The Solace of Ancient Things

My husband and I are on vacation in Kauai, an island formed from lava rising out of the sea over 5 million years ago. We drove up to Waimea Canyon, a gorge that was called the “Grand Canyon of the Pacific” by Mark Twain. As you gaze onto the walls of red rock you can see the layers of volcanic activity over those millions of years. Standing there in the presence of this ancient grandness evokes in me tremendous awe and humility. We also get to watch giant green sea turtles swimming in the bay outside of our condo window, diving and surfacing for air. Endangered creatures now, sea turtles have been around for 200 million years, surviving dinosaurs and the ice age, but in danger from human poaching.

There is a sense of great solace in the presence of ancient things and places. They have been around for so very long, far longer than humans have even existed. Canyons and turtles teach me a sense of perspective on my own life, and humanity in general. How small my daily concerns can be. I have the same experience back home in the ancient rainforests of the Northwest or watching the vast and mysterious ocean, that primordial liquid where things and places first emerged. I call it the holy indifference of nature. All of a sudden my own concerns and “to do” lists slip away in their insignificance.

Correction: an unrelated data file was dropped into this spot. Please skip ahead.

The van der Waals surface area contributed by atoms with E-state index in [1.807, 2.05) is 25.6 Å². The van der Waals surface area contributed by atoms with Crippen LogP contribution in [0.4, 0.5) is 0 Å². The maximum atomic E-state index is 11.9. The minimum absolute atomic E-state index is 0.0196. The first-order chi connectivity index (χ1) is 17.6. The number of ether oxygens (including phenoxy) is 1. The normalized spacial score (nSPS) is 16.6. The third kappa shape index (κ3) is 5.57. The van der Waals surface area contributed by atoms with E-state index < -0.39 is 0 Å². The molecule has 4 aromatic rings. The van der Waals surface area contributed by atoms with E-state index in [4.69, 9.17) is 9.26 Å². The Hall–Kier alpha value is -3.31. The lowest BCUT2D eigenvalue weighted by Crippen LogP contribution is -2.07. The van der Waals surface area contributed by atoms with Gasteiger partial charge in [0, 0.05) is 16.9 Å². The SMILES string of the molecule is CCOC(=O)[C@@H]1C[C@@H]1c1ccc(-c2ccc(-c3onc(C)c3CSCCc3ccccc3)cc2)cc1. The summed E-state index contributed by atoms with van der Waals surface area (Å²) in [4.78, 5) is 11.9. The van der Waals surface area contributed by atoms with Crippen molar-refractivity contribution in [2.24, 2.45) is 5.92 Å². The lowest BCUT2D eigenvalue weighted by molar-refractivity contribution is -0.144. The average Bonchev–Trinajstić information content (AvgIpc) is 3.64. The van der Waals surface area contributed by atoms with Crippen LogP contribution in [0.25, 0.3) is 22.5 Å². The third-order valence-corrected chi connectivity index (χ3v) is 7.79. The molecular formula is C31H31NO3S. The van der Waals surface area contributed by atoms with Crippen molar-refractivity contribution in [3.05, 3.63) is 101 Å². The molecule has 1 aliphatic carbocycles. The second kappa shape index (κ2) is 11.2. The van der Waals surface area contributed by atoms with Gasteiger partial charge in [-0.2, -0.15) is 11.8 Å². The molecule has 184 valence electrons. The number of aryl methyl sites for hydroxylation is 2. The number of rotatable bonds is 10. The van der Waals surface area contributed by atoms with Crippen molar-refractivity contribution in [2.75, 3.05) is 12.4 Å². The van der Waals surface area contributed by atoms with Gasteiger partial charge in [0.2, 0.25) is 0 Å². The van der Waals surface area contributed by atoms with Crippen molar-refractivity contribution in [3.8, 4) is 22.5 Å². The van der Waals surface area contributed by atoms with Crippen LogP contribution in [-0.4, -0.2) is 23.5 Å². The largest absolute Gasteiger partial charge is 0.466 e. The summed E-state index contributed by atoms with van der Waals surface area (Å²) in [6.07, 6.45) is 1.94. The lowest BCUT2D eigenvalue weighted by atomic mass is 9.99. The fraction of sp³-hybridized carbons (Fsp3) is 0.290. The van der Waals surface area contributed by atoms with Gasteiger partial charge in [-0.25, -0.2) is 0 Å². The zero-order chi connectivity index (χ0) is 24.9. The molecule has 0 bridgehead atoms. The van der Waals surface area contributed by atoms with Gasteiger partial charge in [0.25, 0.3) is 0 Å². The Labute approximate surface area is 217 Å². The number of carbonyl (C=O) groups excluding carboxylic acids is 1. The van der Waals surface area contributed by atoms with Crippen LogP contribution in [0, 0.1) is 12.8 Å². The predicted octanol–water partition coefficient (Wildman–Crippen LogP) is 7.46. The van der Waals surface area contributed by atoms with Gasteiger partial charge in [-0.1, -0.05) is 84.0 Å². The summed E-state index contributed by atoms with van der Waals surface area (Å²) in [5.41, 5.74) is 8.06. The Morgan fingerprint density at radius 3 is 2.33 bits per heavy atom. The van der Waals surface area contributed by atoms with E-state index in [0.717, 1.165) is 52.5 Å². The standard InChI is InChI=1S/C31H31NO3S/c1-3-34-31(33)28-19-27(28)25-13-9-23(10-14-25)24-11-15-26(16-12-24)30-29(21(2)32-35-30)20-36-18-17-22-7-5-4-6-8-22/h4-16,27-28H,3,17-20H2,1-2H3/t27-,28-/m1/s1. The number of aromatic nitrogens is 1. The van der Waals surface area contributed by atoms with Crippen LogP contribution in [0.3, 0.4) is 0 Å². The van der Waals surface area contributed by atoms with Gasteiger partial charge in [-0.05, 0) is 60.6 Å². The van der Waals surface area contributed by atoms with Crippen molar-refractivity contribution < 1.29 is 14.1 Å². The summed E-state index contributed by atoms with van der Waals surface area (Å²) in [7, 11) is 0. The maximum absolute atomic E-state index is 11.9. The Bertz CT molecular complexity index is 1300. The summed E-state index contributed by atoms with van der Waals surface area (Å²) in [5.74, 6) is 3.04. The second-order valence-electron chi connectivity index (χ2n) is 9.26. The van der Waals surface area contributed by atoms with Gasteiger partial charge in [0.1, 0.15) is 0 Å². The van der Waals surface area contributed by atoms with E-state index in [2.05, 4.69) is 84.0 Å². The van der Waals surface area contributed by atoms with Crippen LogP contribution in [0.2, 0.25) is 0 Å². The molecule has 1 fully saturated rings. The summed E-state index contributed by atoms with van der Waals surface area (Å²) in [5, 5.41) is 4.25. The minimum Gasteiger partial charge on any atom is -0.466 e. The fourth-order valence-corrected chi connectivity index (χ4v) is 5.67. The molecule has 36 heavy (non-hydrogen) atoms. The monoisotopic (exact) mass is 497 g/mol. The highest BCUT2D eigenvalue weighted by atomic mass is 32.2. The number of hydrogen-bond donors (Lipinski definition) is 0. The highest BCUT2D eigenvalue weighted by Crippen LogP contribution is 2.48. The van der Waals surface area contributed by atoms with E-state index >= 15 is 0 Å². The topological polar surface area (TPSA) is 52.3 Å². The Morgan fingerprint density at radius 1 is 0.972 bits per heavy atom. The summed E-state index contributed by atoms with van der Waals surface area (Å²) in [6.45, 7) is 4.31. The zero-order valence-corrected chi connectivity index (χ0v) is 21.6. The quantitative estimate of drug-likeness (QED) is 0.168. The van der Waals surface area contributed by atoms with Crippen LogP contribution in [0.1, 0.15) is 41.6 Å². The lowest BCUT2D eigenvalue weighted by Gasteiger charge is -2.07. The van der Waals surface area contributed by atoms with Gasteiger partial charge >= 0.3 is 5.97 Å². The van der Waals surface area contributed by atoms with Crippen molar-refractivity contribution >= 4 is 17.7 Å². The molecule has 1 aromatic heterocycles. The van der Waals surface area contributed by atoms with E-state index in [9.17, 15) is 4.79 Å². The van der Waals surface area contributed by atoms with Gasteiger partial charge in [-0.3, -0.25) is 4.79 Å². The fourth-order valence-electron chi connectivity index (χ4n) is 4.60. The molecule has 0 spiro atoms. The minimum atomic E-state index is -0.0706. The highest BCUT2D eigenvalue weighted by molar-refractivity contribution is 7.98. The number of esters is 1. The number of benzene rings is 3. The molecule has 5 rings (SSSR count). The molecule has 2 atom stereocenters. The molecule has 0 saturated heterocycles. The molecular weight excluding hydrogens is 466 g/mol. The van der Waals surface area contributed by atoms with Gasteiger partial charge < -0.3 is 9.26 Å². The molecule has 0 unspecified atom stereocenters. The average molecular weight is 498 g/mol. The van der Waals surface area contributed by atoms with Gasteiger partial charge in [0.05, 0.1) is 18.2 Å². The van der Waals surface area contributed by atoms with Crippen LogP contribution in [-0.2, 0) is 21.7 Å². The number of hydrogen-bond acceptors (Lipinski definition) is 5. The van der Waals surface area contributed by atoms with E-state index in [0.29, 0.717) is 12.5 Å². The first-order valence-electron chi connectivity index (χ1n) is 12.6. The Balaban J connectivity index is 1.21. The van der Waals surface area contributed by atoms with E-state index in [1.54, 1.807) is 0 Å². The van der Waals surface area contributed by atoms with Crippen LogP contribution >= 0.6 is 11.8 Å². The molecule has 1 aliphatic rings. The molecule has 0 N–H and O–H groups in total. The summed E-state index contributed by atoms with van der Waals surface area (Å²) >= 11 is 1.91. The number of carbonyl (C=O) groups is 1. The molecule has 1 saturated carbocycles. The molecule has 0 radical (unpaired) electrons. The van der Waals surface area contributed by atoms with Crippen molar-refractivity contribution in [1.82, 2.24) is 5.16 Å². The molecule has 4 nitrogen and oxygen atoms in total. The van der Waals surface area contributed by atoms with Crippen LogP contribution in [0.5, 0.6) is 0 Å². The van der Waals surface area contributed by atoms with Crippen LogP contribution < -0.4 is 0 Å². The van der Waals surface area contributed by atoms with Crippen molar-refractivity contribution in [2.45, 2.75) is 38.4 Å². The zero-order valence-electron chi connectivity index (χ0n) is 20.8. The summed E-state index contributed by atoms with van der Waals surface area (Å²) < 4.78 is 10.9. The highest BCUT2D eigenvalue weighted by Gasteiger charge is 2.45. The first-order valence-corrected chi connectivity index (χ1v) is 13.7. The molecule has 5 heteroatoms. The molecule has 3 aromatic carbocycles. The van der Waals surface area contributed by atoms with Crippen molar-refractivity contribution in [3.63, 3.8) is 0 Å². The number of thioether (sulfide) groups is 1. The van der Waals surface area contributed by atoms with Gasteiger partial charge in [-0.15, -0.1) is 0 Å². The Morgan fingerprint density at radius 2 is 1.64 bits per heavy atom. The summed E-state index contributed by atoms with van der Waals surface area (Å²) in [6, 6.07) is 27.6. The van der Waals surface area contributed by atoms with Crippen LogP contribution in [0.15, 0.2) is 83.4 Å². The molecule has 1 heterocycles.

Part of what makes wilderness so powerful is precisely this indifference to us, to the small concerns that envelop our worlds and our thoughts. How refreshing to be reminded that there are places and things that have lived long before us, and despite our ecological destruction, will live long after we are gone. And to remind us of how important our conservation efforts are, imagine being responsible for the final destruction of creatures who have thrived since almost the beginning of time? Creation goes on without our projects and lists of things to do, indifferent to the battles we fight and the love we make.

What consciousness lies in these things? What ancient wisdom is there present? What can we learn from this wisdom and the holy indifference of ancient and awesome places?

-Christine Valters Paintner

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